Graham Harman – Weird Realism: Lovecraft and Philosophy

Graham Harman’s book on Lovecraft, Weird Realism is now out.

As Hölderlin was to Martin Heidegger and Mallarmé to Jacques Derrida, so is H.P. Lovecraft to the Speculative Realist philosophers. Lovecraft was one of the brightest stars of the horror and science fiction magazines, but died in poverty and relative obscurity in the 1930s. In 2005 he was finally elevated from pulp status to the classical literary canon with the release of a Library of America volume dedicated to his work. The impact of Lovecraft on philosophy has been building for more than a decade. Initially championed by shadowy guru Nick Land at Warwick during the 1990s, he was later discovered to be an object of private fascination for all four original members of the twenty-first century Speculative Realist movement. In this book, Graham Harman extracts the basic philosophical concepts underlying the work of Lovecraft, yielding a weird realism capable of freeing continental philosophy from its current soul-crushing impasse. Abandoning pious references by Heidegger to Hölderlin and the Greeks, Harman develops a new philosophical mythology centered in such Lovecraftian figures as Cthulhu, Wilbur Whately, and the rat-like monstrosity Brown Jenkin. The Miskatonic River replaces the Rhine and the Ister, while the Caucasus  of  Hölderlin gives way to the Antarctic mountains of madness of Lovecraft.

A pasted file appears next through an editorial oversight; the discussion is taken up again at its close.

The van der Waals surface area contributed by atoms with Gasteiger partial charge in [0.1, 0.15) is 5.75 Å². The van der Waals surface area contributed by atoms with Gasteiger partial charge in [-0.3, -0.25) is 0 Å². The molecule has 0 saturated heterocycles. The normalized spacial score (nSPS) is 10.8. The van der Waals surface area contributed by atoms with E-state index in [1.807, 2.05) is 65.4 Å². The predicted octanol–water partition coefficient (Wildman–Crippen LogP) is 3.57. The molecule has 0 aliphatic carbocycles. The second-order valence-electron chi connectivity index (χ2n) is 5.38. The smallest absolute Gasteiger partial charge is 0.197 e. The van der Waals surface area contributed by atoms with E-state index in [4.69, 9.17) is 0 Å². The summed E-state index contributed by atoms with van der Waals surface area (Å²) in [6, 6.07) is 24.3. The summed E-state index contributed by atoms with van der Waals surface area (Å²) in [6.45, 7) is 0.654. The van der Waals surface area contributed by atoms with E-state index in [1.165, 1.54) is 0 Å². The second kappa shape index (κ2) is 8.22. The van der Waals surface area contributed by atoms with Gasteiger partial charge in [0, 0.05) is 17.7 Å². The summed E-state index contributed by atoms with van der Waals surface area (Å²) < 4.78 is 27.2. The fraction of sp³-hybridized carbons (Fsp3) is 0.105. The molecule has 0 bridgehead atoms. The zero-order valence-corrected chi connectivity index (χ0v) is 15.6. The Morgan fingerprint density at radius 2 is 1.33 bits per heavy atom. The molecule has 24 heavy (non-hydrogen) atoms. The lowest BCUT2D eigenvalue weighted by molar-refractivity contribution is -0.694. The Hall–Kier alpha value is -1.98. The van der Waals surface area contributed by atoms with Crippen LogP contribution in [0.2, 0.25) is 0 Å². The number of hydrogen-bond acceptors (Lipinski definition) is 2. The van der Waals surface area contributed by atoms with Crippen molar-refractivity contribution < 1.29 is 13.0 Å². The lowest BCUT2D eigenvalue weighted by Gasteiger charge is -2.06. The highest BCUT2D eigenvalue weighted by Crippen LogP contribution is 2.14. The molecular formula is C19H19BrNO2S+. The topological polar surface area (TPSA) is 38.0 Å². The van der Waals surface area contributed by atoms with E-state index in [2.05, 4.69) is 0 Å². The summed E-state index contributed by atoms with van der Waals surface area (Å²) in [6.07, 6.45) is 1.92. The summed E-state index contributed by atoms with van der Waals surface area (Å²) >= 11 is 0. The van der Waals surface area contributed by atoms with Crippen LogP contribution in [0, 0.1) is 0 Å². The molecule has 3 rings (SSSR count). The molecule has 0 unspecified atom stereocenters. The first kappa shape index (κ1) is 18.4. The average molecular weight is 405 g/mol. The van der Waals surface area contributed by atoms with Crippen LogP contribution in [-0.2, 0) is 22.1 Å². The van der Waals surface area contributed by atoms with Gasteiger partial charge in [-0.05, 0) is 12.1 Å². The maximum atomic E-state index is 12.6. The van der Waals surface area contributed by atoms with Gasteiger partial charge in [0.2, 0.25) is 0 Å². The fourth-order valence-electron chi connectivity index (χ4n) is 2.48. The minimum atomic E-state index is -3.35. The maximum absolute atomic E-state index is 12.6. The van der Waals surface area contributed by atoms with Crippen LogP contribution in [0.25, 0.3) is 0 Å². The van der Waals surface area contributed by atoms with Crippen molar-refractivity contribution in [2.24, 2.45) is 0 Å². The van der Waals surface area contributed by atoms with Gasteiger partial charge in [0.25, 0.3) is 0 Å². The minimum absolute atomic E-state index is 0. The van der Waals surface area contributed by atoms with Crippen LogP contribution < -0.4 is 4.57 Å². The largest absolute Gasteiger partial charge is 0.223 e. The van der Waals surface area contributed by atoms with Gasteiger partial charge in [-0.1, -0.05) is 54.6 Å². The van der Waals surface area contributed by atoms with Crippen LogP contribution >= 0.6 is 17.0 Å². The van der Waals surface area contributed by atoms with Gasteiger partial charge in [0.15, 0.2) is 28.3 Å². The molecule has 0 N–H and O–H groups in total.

William Koch is fast off the mark with a review here.

Advertisements
This entry was posted in Graham Harman, H.P. Lovecraft. Bookmark the permalink.

Leave a Reply

Fill in your details below or click an icon to log in:

WordPress.com Logo

You are commenting using your WordPress.com account. Log Out /  Change )

Google photo

You are commenting using your Google account. Log Out /  Change )

Twitter picture

You are commenting using your Twitter account. Log Out /  Change )

Facebook photo

You are commenting using your Facebook account. Log Out /  Change )

Connecting to %s